Gadani rocked by another fire

The Pakistani ship recycling centre Gadani suffered another fire yesterday. Fortunately no one was killed when welders caused an explosion while setting about dismantling an elderly LPG carrier, Chaumadra, yesterday morning.

On November 1, a fire broke out on an FSO at Gadani which raged for four days and killed a confirmed 26 people with another four still unaccounted for.

Yesterday, the Human Rights Commission of Pakistan (HRCP) launched a report on the November 1 tragedy.

The report laid responsibility of the fire on the yard’s owner, managers and contractors, Customs, Balochistan Environment Protection Agency and Balochistan Development Authority.

Key findings of the report are carried here. “There was no clarity on precisely how many workers were aboard the ship when the fire started. Many workers and the police stated that a preliminary attendance of skilled workers had been done by the contractor before they boarded the ship.

According to that list, there appeared to be at least 100 workers on board. However, by most accounts, this was not an exhaustive list and there were other workers on the ship, including unskilled workers. Their attendance data was still on the ship when the fire erupted. According to the police tally, 26 workers are dead, of which 25 have been identified. The workers called official figures inaccurate; some stating that there might have been up to 80 fatalities, not 28.

“The disaster-related infrastructure at Gadani consists of one poorly equipped rural health centre and one fire truck. All ambulances for the victims were sent by the Edhi Foundation; the Balochistan health officers admitted that a government ambulance would have taken 24 hours to arrive. All but one fire truck came from Hub and Karachi. The navy deployed two helicopters to control the fire.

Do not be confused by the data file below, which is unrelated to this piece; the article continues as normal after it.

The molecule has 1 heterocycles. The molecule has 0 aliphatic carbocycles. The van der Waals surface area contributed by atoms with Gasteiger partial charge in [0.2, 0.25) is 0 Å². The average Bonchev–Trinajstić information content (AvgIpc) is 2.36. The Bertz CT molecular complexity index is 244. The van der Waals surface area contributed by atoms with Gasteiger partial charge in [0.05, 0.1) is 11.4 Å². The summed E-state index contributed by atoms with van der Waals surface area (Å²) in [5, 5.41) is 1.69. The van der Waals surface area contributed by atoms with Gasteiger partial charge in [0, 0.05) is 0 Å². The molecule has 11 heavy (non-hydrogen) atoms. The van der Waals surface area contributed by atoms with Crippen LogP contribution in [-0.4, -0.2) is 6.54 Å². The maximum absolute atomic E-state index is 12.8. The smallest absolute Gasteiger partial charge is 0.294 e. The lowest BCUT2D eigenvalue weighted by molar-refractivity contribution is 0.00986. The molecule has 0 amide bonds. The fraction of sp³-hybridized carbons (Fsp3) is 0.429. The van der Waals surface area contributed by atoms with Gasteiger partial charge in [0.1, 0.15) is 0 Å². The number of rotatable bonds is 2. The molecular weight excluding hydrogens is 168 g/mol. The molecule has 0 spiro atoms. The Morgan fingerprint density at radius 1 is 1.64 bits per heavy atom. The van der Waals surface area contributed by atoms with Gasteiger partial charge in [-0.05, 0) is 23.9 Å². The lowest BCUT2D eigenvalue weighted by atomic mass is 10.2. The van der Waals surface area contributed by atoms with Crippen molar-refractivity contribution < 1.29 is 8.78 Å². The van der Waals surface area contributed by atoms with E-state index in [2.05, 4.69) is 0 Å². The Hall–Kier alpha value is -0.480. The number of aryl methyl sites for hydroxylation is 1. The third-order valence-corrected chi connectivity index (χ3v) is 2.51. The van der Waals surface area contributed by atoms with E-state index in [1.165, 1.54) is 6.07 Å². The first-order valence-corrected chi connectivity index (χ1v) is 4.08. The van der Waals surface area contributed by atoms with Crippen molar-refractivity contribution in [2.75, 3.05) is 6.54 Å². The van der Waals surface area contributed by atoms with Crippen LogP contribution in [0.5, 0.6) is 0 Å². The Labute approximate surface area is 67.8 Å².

“A case had been lodged against the plot owner, its manager, the main contractor and second in command or Sarangi. The main contractor, who was supposed to oversee the ship-breaking work, is said to have expired on board.

“His second in command or Sarangi and the plot No 54 manager are in custody. The owner of the vessel has escaped arrest on account of ill-health. The manger and the contractor engaged for dismantling the ship are being investigated at a police ‘safe house’. It later appeared that a cousin of the owner who also supervised all the affairs at plot No 54, a Colonel (retd) Rafiq, was not brought into the investigation and was at large.

“Ship-breaking work at Gadani is organised on a contractual basis. The ship owner’s management engages one main contractor, who then engages several sub-contractors, each of whom is responsible for a particular job or area of work.

“The contractor hires the workers and sometimes further sub-contract the work. The second in command or Sarangi of the main contractor, who is in police custody, remained unable to supply an exhaustive list of sub-contractors or teams that were supposed to be working on the ship at the time when the fire started.

“It appeared that the main contractor had been promised more work in the future if he could ensure that the ship was broken down within 45 days. The prescribed procedures for draining the ship of fuel and other inflammable substances had not been followed and workers’ attempt to cut though the fuel tank with a welding torch had started the fire. Many workers said such procedures were seldom followed and there was no attempt to enforce them.

“The Balochistan Labour Department is responsible for inspection of vessels at Gadani in order to ensure that they are safe for dismantling work to begin. There appears to be no particular law or rules defining the tasks of the labour department vis-à-vis ship-breaking; the responsibility originates from the fact that ship-breaking plots are registered under the Factories Act 1934.

Chapters II and III of the Factories Act particularly address site inspections and occupational health and safety.


Sam Chambers

Starting out with the Informa Group in 2000 in Hong Kong, Sam Chambers became editor of Maritime Asia magazine as well as East Asia Editor for the world’s oldest newspaper, Lloyd’s List. In 2005 he pursued a freelance career and wrote for a variety of titles including taking on the role of Asia Editor at Seatrade magazine and China correspondent for Supply Chain Asia. His work has also appeared in The Economist, The New York Times, The Sunday Times and The International Herald Tribune.
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